Design Tips for Mentoring and Collaborative Learning Programs
Social learning remains a hot topic for organizations, especially as they try to ensure that they are leveraging the latest and greatest methodologies for developing their workforces. To make the most of this trend, your social learning strategy should include collaborative learning as a core element.
Collaborative and social—you might think they are the same thing. However, by collaborative learning, I mean something that is both more intentional and involves a level of commitment that goes beyond simply sharing a video or commenting on an article. I am talking about processes wherein people agree to work toward learning goals in an intentional way over a period of time, regardless of whether the manner in which they do it is called mentoring, coaching, cohort learning, or something else.
Why might you need to make sure collaborative learning is part of your social learning strategy? Here are three reasons why.
Reason #1: The 70-20-10.
Most of us know it by now: the concept that, when it comes to learning, workers learn about 70% through on-the-job experience, 20% from interactions with others, and 10% from formal education events. While collaborative learning can play a role in all three of those modes, for the sake of this blog, let’s agree to focus on just the 20 for now.
Interacting with others is an important part of the learning process, because in today’s knowledge ecology, context plays a critical role in learning. By context, I mean learning in context, or having someone who has walked the path prior to the learner and can direct them on how the learning can be applied to the specific job role, culture, etc. This is one of the reasons why our philosophy and solution moves beyond static, self-directed content. As humans, we crave the opportunity to discuss what it is we are learning so that we can test our hypothesis, debrief our struggles, and celebrate our successes throughout the learning process. In short, we want to collaborate!
Reason #2: It’s Second Nature to Millennials.
The Millennial generation grew up collaborating with others. Taught to do so by a combination of factors, including the emergence of social networking and evolving approaches to teamwork in education, most Millennials will first turn to another person for guidance before turning to a book or static source of content. Teamwork in education has taught them to feel more comfortable asking their peers for advice, resulting in a generation that is a bit more inquisitive than prior generations (in my opinion). In the past, not knowing was often seen as a weakness, resulting in a hesitation to ask for help or to ask questions at all out of fear for being seen as unknowledgeable. However, Millennials have flipped that idea. In fact, Millennials are so good at asking “why” that I have seen a shift in organizational acceptance of this behavior over the last five years or so. Someone with an inquisitive approach is now often seen as someone who has a good “learning orientation.”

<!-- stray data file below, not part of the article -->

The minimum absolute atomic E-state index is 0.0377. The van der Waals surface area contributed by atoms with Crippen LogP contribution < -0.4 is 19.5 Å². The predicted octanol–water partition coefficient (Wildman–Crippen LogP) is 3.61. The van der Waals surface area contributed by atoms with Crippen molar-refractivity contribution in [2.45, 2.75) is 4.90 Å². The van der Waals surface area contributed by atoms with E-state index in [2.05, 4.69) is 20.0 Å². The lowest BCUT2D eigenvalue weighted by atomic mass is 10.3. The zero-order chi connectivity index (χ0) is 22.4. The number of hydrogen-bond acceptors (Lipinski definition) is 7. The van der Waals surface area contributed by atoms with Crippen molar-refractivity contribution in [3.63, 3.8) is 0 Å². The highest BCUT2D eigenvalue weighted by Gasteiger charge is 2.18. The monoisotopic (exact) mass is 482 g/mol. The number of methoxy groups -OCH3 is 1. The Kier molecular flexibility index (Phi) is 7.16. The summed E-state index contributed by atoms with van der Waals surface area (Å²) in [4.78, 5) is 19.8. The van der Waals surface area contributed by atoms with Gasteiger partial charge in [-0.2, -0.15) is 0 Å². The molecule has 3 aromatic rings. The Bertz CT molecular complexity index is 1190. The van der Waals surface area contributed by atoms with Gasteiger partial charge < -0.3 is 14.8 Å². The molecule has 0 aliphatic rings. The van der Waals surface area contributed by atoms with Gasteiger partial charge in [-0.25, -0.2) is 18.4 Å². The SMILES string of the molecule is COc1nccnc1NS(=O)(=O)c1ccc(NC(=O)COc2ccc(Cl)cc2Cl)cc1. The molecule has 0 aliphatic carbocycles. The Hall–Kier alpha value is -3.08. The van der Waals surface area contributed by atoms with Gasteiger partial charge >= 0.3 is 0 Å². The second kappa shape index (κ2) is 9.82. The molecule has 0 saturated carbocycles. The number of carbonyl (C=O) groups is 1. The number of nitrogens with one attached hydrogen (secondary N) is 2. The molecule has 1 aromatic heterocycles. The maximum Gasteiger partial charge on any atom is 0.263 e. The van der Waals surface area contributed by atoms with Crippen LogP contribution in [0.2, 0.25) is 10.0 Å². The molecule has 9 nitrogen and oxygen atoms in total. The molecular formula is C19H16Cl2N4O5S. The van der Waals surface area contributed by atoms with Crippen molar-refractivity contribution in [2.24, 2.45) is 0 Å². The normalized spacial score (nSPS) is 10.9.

It was not that long ago that Millennials coming into the workforce were often viewed as annoying because they asked “why” so much. Now, however, I see the older generations (Baby Boomers and Gen Xers) asking more questions themselves—and that’s a good thing! Allow, encourage, and enable collaborative learning to be a part of your overarching social learning strategy! If you don’t, you will miss opportunities to transfer knowledge, and may just turn off multiple generations by not actively supporting collaborative learning. It used to be that not offering such opportunities pushed your Millennials to leave; now you risk multiple generations feeling like your approaches to development are behind the times.
Reason #3: The Necessary Quest for Innovation.
Very few innovations are developed in a vacuum. Most involve collaboration and the collection of multiple minds working on a problem.
If you asked an organization whether or not innovating was critical to the future success of their company, it’s a safe bet all would say yes. Yet, so many organizations lack the discipline and supporting mechanisms to encourage and ensure such innovation takes place. Mainly, they don’t truly direct collaboration to occur in an intentional and goal-focused way (and no, launching some type of loosely-organized social networking tool masquerading as a learning tool will not suffice). Employees welcome collaboration, but they often need a semblance of structure and direction to turn their time/energy investment in collaboration into a productive result. Give them what they need to succeed!
Most learning doesn’t happen via a single moment of epiphany, but instead through a back-and-forth, trial-and-error process. Such processes are best supported by the inclusion of others in conversation (across multiple generations, functions, divisions, etc.), who can suggest, challenge, and provide feedback to the learning process. This is why collaborative learning needs to be front and center of any social learning strategy.
Want more tips? Check out our How to Guide for Creating Learning Networks eBook.